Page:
Enter the UniLid. It’s an ingenious system of stretchy silicon lids designed to replace your ridiculous Tupperware container collection. Because UniLids are stretchable and elastic, they can fit over just about any bowl, plate, or other serving dish. The lids come in various sizes too, so you’ll always be able to find one that fits snugly over your container. And the best part? They’re completely dishwasher safe, and won’t warp when exposed to high temperatures.
Straws might not be the most obivous perpetrators of environmental damage, but despite the fact that they keep a pretty low profile (compared to oil spills and people who drive Hummers), they’re a fairly big contributor to the world’s growing plastic waste problem. Think about it. People in the United States use about 500 million plastic straws per day, and practically all of them are disposed of after use. That’s a hell of a lot of plastic waste. But what if there was an alternative?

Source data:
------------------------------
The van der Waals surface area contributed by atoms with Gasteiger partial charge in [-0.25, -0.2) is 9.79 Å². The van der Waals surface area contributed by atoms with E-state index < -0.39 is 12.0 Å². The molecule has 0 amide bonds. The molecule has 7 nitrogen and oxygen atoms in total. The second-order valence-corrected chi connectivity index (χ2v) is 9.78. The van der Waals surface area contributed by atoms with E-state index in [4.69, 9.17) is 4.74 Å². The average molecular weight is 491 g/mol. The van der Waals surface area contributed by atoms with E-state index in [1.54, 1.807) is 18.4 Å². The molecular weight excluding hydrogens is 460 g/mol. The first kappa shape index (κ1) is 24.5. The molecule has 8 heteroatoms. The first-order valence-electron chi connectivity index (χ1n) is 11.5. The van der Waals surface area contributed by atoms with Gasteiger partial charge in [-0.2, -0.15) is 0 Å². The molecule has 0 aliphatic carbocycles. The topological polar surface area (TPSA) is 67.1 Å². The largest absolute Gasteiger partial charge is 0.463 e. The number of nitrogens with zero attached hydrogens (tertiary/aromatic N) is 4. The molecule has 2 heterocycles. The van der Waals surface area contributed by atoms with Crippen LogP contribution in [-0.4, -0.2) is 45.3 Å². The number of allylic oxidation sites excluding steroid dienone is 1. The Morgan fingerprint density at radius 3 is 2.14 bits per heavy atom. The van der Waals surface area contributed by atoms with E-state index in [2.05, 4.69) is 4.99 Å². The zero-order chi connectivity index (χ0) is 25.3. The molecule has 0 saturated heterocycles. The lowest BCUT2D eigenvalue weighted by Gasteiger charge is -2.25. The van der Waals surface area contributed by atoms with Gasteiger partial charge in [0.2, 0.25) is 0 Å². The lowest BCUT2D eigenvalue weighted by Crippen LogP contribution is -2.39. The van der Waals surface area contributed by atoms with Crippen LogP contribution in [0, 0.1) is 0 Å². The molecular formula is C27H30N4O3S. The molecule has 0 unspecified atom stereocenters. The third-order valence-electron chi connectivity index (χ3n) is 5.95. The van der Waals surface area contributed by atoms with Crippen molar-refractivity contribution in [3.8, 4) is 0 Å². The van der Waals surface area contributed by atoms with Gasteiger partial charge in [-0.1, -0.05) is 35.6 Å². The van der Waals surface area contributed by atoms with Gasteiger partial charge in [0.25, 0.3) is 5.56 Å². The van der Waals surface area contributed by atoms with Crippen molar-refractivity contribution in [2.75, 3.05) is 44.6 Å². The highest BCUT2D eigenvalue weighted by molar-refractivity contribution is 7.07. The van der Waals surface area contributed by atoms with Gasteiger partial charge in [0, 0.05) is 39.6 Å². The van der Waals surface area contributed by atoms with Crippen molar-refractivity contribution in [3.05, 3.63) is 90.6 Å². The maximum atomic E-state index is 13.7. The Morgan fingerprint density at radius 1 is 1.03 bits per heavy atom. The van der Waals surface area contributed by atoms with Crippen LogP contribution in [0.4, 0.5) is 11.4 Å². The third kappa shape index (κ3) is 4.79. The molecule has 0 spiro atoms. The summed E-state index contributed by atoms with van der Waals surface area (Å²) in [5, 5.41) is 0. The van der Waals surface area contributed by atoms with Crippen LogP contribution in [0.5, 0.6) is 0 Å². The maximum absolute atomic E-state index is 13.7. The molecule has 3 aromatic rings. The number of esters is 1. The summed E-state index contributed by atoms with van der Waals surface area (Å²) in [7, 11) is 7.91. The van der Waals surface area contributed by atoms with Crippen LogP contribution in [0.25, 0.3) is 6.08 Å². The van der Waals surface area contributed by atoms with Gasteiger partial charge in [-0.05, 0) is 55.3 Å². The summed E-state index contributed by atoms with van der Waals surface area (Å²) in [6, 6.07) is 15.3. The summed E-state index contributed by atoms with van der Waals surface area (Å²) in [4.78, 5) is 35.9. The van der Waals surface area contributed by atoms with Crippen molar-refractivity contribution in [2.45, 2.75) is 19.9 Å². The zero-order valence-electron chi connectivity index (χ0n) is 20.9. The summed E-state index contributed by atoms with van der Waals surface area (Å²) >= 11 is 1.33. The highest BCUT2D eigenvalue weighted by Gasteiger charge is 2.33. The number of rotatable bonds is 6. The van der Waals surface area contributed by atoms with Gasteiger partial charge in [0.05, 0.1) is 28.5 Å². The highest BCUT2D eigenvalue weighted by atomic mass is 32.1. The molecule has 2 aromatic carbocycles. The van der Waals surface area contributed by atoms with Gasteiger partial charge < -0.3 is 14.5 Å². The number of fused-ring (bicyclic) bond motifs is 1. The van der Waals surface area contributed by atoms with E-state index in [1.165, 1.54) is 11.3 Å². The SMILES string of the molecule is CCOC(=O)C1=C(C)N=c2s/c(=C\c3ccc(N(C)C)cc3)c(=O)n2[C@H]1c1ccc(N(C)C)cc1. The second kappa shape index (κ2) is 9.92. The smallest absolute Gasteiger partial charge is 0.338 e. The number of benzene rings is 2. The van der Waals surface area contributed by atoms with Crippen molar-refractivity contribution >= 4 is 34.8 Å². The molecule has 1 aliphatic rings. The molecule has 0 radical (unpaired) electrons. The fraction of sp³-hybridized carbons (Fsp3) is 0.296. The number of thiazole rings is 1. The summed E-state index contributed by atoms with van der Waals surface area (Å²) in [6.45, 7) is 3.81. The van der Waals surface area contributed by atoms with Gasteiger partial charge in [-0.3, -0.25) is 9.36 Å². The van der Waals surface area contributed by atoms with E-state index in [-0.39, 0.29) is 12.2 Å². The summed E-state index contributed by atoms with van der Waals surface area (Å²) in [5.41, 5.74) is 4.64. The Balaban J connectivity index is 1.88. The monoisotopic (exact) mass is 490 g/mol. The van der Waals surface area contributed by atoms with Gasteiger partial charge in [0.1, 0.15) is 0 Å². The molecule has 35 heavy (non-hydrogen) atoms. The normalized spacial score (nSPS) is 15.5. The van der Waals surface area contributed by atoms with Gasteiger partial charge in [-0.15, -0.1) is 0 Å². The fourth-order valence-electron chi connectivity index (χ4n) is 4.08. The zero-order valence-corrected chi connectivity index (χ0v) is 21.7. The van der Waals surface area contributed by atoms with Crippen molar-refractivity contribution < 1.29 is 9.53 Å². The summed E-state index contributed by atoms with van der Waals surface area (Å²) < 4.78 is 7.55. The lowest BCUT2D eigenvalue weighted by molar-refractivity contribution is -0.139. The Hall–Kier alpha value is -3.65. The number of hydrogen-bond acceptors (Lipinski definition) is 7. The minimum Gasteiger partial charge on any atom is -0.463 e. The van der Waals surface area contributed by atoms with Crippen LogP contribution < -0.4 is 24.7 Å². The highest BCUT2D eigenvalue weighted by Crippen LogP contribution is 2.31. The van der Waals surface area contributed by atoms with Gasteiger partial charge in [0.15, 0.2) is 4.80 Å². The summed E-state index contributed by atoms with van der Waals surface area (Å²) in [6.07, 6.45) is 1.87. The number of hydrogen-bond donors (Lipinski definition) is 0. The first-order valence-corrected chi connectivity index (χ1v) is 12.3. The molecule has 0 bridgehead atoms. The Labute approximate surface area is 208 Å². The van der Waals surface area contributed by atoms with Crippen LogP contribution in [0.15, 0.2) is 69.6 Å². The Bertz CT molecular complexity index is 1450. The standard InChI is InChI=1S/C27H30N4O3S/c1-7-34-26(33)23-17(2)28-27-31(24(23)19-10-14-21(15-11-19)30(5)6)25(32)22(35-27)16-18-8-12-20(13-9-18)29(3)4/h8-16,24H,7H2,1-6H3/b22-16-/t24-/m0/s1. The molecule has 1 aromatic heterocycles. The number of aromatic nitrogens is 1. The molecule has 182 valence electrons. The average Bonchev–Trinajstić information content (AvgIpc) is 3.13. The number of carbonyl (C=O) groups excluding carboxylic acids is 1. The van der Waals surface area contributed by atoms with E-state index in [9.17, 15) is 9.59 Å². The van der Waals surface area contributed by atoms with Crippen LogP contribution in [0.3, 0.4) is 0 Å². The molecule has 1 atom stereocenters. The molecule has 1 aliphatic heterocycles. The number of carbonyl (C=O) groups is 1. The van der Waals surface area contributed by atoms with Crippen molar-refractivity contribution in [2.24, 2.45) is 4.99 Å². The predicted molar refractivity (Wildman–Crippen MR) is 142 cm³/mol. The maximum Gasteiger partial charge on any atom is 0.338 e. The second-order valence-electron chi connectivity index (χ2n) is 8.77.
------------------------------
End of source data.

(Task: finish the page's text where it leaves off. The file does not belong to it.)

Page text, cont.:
That’s precisely where Lolistraw comes in. According to the device’s creators, “Lolistraw is made from Loliware’s patent-pending, seaweed-based material technology and is 100% plastic free, Hypercompostable, marine-degradable, and non-GMO. Seaweed is a renewable resource that does not require land resources and actually absorbs CO2, which is why a seaweed-based product has an environmental advantage. Many bioplastics are made from GMO crops like corn.”
Published at Sun, 31 Dec 2017 21:15:23 +0000